Press Clippings for the week ending
Saturday, 6 June 2009

A random selection of clippings
from newspapers and magazines

Little Tich receives a rousing reception
at the Hippodrome, Manchester,
Monday, 2 July 1906

Little Tich (Harry Relph, 1867-1928),
English music hall comedian,
billed at the Manchester Hippodrome, July 1906, as
'The Napoleon of the Army of Fun, and Queen of the Serpentine Dance.'
(The Manchester City News, Saturday, 30 June 1906, p. 1d, advertisement)

(photo: unknown, circa 1908)

'Of late years Little Tich, who is appearing this week at the Manchester Hippodrome, has spent most of his time at Paris or Brussels. He is one of the few English musichall comedians who seems to find more favour abroad than at home. At his opening performance on Monday, after the little man had given his three comic songs with the customary droll accompaniment, a large section of the audience noisily demanded more. Tich in response came forward and after a few words of thanks for the splendid reception asked to be excused any further effort in view of the length of the program. The clapping and calls were resumed, making it impossible for the next party on turn, four American comedians, to be heard. Then the lights in the house were lowered and the crowning of the King and Queen of Norway was shown on the screen by means of the biograph and the tumult came gradually to an end.'
(The Manchester City News, Manchester, England, Saturday, 7 July 1906, p. 7a)

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The Olympiers, poses plastique artists,
at the Hippodrome, Manchester,
week beginning Monday, 16 July 1906

Willie Olympier

Willie Olympier as Max Kruse's Messenger from Marathon,
of the Three Olympiers, Original-Bronzestatüen

(photo: unknown, possibly Germany, circa 1906)

'A novel and interesting feature in the entertainment at the Hippodrome this week is provided by the Olympiers. All three men have well developed bodies, and, clothed almost solely in what resembles a bronze paint, cleverly arrange themselves in a series of classical studies. These include Paul [sic] Kruse's Messenger from Marathon, Wenk's Atlas Group, Socco's Fighting Brothers, Charles's Kiss of Victory, and quoit throwing, and wrestling and battle scenes; and the applause which greet each picture is well deserved.'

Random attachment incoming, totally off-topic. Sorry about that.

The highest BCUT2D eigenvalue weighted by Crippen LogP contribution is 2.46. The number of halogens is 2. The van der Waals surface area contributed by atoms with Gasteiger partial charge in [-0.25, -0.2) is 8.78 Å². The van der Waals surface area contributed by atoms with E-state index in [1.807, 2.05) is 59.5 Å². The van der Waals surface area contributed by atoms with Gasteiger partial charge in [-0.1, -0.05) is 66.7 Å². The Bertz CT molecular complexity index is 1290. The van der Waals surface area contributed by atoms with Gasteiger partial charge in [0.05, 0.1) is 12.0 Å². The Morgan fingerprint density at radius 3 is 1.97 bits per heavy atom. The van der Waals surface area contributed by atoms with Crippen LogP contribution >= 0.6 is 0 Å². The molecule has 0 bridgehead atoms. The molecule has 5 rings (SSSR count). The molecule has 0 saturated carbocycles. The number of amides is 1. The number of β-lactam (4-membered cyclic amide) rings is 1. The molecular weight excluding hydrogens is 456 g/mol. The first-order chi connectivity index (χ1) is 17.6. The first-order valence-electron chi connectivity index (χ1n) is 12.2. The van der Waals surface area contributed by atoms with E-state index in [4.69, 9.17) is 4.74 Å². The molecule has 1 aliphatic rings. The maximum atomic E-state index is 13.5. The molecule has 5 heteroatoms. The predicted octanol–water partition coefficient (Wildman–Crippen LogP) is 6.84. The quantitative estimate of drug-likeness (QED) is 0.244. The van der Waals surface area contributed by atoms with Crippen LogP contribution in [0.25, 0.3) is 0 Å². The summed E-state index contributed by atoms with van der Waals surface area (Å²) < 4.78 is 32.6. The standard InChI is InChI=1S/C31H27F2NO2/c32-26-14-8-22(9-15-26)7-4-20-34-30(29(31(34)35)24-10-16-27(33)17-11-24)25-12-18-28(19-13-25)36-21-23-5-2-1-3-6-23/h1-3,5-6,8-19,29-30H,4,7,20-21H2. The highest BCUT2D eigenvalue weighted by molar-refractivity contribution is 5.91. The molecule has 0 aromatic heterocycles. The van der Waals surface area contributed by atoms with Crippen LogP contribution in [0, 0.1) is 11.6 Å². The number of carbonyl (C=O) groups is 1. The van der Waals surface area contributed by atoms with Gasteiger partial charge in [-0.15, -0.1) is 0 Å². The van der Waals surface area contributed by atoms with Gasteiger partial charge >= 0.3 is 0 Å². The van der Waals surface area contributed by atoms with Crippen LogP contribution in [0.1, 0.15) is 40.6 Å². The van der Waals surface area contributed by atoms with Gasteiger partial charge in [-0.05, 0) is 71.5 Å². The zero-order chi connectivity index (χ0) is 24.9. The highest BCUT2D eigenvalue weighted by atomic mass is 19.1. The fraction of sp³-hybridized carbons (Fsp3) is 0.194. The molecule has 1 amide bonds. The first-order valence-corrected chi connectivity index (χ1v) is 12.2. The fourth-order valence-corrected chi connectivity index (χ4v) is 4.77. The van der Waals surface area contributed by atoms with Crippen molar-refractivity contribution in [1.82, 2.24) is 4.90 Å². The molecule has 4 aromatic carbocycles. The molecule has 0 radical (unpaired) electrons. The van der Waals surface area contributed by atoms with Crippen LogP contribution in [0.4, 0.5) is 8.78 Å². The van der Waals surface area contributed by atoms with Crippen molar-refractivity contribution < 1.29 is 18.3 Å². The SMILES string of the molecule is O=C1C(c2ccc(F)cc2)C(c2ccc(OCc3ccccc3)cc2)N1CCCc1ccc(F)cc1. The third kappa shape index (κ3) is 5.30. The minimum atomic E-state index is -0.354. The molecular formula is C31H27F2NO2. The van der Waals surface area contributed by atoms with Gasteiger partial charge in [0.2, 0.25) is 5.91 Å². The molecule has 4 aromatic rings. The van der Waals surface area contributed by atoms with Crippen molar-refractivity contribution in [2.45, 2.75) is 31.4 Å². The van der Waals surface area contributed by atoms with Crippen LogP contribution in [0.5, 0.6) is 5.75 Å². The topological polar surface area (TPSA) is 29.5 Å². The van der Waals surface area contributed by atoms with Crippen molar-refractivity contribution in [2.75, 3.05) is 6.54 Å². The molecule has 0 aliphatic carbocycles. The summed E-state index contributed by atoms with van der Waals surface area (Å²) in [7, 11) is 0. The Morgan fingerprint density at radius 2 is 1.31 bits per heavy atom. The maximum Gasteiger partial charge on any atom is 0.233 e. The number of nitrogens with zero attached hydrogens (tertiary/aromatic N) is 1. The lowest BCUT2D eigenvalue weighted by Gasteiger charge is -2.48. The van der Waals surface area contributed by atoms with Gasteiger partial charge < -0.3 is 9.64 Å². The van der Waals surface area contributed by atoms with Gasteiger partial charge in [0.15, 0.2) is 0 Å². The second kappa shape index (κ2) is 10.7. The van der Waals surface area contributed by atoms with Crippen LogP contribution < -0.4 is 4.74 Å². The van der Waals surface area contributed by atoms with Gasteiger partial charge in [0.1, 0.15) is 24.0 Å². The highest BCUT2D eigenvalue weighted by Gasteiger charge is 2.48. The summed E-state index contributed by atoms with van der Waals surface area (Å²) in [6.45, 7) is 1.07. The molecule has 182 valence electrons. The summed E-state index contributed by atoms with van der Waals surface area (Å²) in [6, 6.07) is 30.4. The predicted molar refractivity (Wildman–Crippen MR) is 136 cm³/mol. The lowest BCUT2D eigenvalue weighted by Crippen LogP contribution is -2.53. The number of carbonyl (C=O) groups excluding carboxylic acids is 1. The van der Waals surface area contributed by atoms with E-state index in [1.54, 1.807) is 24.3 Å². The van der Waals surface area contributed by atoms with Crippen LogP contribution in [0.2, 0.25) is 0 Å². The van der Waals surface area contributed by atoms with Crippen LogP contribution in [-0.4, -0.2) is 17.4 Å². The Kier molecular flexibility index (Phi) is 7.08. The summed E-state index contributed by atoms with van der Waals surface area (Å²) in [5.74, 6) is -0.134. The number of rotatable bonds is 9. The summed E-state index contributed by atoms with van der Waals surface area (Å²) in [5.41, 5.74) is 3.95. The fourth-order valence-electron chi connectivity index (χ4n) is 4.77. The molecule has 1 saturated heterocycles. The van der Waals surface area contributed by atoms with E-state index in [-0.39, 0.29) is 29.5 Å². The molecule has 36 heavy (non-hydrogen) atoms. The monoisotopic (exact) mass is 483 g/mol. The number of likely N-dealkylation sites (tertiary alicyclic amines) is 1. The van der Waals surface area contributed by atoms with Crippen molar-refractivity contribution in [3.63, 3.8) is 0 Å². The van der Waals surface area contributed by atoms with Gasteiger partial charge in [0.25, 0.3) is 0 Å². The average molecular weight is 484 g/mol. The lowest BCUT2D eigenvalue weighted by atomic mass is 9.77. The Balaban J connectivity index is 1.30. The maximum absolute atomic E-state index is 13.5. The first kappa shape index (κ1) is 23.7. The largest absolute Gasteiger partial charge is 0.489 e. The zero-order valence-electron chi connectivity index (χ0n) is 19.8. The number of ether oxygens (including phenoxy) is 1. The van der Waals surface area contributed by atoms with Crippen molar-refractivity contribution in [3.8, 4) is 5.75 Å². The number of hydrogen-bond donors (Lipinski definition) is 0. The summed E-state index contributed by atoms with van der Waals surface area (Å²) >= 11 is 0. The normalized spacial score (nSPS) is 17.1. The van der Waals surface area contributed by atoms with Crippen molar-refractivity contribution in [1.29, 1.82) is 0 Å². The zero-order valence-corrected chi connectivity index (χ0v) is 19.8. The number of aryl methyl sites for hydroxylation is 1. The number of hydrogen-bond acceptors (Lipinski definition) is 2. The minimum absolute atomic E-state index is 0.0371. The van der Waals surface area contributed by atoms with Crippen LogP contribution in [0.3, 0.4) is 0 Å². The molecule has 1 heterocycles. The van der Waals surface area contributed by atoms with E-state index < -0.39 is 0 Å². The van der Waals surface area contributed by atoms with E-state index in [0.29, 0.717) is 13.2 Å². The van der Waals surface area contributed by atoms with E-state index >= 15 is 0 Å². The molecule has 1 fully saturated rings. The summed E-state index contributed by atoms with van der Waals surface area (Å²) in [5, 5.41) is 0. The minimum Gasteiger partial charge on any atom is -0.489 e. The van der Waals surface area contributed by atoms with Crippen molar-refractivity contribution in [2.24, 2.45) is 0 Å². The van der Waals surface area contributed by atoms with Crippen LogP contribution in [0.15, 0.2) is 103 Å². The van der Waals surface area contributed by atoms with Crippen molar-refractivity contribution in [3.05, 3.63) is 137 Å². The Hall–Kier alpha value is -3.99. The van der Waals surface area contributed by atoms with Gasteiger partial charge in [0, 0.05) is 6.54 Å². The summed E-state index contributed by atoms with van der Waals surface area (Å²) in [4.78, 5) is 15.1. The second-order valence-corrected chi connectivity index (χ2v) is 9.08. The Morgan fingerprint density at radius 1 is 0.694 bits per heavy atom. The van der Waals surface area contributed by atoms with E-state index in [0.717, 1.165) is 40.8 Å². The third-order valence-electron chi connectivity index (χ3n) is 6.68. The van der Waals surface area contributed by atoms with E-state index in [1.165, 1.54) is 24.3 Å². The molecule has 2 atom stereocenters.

(The Manchester City News, Manchester, England, Saturday, 21 July 1906, p. 5f)

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Marie Lloyd at the,br> Oxford music hall,
London, March 1907

Mrs and Mrs Alec Hurley (Marie Lloyd) and friend

Marie Lloyd and Alec Hurley with a friend
in a traditional bullock car or sleigh while on holiday at Madeira

(photo: unknown, Madeira, between 1905 and 1907)

'Miss Marie Lloyd is back again at the Oxford, and Mr. Blyth Pratt smiles once again as he looks round the house, which is now resuming its appearance of prosperity to which we were accustomed in the ante-strike days. The favourite comedienne, after her holiday in Madeira, returns in excellent fettle, and it was patent to her admiers on Monday that she rejoiced at her reappearance at a house where her success was never in doubt. The feeling was mutual, and the magnetism of sympathy evidently inspired her as she stepped on to the stage in a beautiful gown of white satin and chiffon to song of ''The custom of the country,'' to give us in inimitable fashion a monologue on the racy and romantic incidents of Lady Jane's train journey, and to inspire us with the Castilian brio of her Spanish song. Nothing new can be said of these numbers, unless it be noted that they afford the popular Marie the necessary opportunities of showing her many-sided genius.'
(The Era, London, Saturday, 9 March 1907, p. 21c)

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© John Culme, 2009